Q8. I am modelling a multiring brick arch bridge. I am not sure if ring separation (delamination) is present. What assumption should I make when using LimitState:RING?
This is a difficult question. It depends on your judgement of the strength of the bond at the joint between rings.
If the strength is low, or nonexistent (as it certainly is in many cases) then you should treat the barrel as a series of separate rings, interacting via frictional interfaces.
It should also be remembered that:
 The square scaling law for stresses in gravity structures means that a large bridge needs to have a greater interring bond strength to avoid ring separation than a geometrically similar small bridge.
 The effect of your assumption on carrying capacity can be dramatic and it will normally be prudent to experiment with differing levels of ring separation (e.g. separating bottom ring only, or partial separation in crown region only for example).
Q9. The more bricks I specify per ring, the lower the failure load factor. Why?
Relative rotations (hinges) and sliding movements between blocks are a necessary feature of failure mechanisms. These can only occur at the interfaces between bricks/block units. Thus the fewer units that are specified, the less options the optimiser has open to it when trying to find the minimum load factor.
In practice when the number of units exceeds say 40 or 50, changes in the computed load factor as a result of adding further units will generally be small.
Q10. Can I model 'slender' piers using LimitState:RING?
Yes, LimitState:RING can model piers of any height/width.
Some codes of practice distinguish between 'stocky' and 'slender' piers in multispan masonry arch bridges, with bridges containing piers that are deemed 'slender' requiring a full multispan analysis. However, the distinction is somewhat artificial as in some cases the critical failure mode in a bridges comprising 'stocky' piers will actually involve more than one span (indicating that a single span analysis will be nonconservative). The key thing is that LimitState:RING will identify the critical failure mode, whether this involves one, two or even more spans.
Q11. Do I need to apply global factors of the type used in the MEXE method to the computed LimitState:RING adequacy factor (e.g. profile factor, material factor, condition factor etc.)?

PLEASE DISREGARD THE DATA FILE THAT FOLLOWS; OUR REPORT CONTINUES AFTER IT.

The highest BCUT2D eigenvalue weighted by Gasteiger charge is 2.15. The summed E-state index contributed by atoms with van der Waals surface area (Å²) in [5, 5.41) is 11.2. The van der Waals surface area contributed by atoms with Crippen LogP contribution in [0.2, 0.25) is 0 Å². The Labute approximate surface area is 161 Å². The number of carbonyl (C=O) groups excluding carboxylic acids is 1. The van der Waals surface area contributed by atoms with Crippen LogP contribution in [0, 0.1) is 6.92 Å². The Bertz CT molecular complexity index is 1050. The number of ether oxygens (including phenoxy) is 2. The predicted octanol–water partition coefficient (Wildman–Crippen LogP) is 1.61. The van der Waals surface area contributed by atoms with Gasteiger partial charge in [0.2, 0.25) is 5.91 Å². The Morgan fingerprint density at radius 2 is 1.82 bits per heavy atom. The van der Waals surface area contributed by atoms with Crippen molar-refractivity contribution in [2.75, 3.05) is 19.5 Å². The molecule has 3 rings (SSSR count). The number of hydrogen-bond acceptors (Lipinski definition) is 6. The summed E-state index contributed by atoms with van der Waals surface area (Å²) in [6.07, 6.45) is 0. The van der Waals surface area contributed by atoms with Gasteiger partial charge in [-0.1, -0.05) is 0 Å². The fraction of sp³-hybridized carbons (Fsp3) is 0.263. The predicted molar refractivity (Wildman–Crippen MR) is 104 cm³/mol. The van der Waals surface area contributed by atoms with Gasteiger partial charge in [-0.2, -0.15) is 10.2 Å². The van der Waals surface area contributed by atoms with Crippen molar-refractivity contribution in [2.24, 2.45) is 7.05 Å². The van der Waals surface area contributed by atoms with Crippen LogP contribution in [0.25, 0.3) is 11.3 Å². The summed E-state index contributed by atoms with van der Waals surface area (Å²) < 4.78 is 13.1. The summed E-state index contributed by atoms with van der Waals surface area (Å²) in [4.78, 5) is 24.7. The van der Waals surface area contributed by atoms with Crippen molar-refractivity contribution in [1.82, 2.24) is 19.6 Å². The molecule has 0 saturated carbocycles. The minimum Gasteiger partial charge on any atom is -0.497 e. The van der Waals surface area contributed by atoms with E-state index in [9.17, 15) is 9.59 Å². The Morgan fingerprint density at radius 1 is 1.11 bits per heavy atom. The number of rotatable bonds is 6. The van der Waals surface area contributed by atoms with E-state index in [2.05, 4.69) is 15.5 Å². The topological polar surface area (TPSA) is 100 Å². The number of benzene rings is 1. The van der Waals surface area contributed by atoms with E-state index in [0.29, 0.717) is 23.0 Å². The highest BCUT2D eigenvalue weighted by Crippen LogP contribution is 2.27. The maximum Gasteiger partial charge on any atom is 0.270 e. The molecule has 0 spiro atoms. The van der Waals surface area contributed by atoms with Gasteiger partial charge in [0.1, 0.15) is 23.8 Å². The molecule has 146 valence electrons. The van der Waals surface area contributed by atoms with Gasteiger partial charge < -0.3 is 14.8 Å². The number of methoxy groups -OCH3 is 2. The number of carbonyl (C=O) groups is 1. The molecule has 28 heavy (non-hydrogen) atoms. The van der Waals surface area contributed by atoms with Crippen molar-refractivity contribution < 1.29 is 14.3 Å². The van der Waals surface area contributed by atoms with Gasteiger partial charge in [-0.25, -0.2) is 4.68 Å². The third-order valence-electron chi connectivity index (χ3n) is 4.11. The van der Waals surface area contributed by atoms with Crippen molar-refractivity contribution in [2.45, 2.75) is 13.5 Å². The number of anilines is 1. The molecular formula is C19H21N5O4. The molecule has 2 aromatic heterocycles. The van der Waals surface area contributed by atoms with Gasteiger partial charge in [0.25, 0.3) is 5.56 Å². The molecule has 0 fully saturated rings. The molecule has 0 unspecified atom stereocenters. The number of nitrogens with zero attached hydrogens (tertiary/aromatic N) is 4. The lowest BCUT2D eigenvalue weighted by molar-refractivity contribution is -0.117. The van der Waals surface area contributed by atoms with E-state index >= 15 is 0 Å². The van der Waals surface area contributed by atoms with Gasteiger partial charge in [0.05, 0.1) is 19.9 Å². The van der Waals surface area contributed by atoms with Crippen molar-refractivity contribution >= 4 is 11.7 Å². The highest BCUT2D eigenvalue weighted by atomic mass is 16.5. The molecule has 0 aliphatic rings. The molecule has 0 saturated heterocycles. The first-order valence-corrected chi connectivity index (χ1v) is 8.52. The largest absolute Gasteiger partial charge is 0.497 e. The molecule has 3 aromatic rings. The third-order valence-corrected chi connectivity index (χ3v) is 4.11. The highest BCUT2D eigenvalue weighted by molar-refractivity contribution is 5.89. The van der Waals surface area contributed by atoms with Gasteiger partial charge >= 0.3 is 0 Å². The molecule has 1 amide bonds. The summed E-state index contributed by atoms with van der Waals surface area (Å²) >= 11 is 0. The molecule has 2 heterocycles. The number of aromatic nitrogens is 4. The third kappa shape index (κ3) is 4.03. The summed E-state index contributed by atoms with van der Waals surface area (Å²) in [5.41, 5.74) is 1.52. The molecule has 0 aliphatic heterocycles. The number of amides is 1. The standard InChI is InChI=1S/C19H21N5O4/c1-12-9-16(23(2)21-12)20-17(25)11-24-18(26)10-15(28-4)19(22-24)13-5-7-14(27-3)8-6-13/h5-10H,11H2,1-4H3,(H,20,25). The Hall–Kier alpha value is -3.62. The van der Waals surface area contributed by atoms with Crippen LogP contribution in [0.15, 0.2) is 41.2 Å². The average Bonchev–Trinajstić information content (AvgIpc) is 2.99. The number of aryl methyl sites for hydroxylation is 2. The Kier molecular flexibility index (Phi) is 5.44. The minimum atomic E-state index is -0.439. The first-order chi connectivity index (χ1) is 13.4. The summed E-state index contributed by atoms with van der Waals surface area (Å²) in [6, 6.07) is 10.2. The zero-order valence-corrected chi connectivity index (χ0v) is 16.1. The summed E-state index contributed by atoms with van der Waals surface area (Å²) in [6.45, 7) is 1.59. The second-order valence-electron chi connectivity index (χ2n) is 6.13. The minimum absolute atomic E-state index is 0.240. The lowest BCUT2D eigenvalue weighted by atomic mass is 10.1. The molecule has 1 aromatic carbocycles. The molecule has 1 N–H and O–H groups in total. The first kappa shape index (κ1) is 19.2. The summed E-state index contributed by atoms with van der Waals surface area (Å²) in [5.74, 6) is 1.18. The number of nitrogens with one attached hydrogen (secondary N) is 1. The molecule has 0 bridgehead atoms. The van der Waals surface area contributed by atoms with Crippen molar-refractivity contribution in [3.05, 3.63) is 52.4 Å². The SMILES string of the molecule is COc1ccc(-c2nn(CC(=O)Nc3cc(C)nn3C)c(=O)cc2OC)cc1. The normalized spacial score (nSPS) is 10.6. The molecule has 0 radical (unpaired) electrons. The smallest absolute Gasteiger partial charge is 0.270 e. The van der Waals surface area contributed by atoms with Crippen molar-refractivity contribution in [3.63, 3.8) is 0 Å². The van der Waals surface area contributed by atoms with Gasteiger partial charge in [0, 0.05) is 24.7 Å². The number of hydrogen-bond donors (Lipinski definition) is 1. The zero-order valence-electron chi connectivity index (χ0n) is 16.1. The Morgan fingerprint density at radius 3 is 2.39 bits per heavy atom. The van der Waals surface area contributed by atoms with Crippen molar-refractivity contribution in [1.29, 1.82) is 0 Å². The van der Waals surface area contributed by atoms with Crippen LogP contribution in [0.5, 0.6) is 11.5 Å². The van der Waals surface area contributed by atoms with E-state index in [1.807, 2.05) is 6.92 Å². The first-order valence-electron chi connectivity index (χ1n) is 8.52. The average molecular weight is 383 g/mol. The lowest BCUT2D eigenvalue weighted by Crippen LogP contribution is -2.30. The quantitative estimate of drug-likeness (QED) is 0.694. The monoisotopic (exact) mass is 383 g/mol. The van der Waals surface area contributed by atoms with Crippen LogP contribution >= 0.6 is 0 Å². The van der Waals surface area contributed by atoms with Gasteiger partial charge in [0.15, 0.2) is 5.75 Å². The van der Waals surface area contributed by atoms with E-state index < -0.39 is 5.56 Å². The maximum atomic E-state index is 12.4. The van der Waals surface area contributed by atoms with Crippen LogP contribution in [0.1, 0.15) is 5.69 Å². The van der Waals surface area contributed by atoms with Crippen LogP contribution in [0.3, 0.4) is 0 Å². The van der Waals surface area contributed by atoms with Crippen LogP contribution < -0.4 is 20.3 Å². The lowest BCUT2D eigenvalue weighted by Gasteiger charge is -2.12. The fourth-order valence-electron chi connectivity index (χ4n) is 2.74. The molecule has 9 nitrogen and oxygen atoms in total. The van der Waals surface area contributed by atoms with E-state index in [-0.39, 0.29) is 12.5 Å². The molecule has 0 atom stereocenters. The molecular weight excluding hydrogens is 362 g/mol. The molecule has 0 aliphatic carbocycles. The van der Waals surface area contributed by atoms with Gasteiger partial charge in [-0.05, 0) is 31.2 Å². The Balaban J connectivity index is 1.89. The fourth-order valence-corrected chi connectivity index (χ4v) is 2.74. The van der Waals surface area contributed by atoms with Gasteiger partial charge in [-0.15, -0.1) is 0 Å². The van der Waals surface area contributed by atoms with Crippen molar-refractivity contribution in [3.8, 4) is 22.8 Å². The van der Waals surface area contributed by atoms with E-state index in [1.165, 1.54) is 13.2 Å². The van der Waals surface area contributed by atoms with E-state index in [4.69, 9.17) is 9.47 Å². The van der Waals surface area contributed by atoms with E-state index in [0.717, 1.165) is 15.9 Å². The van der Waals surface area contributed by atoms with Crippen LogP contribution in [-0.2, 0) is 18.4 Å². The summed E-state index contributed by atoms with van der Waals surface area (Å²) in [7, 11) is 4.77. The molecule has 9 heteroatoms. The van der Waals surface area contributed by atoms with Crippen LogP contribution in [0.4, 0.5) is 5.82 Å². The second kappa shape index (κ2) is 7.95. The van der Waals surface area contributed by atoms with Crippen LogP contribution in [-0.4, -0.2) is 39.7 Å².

Generally speaking the answer is 'no' as LimitState:RING directly takes account of e.g:
 the actual profile of the arch;
 the actual masonry strength specified;
 the effects of defects such as ring separation and mortar loss.
However, as LimitState:RING is a 2D modelling program the global effective width should be reduced e.g. if longitudinal cracks are present.
Q12. Is LimitState:RING a finite element (FE) package?
LimitState:RING is a flexible and powerful tool, but it is not based on finite element analysis methods.
Finite element analysis is undoubtedly a convenient numerical procedure for the analysis of continua. However, masonry arches comprise blocks separated by joints and it is therefore more convenient to use a different procedure which takes account of their inherent 'discontinuous' nature. Hence LimitState:RING uses 'rigid block analysis', a computational limit analysis procedure which is very different from conventional finite element analysis.
For example, when analysing a masonry arch bridge using conventional finite element analysis, a nonlinear analysis generally has to be performed in order to analyse the ultimate 'collapse' limit state. Numerous input parameters are involved and, because of the incremental nature of the analysis, numerical convergence problems are commonplace. This means that the time and cost necessary to perform an analysis are generally high.
LimitState:RING requires very few input parameters and the ultimate limit state is analysed directly, using a simple and robust linear optimization algorithm.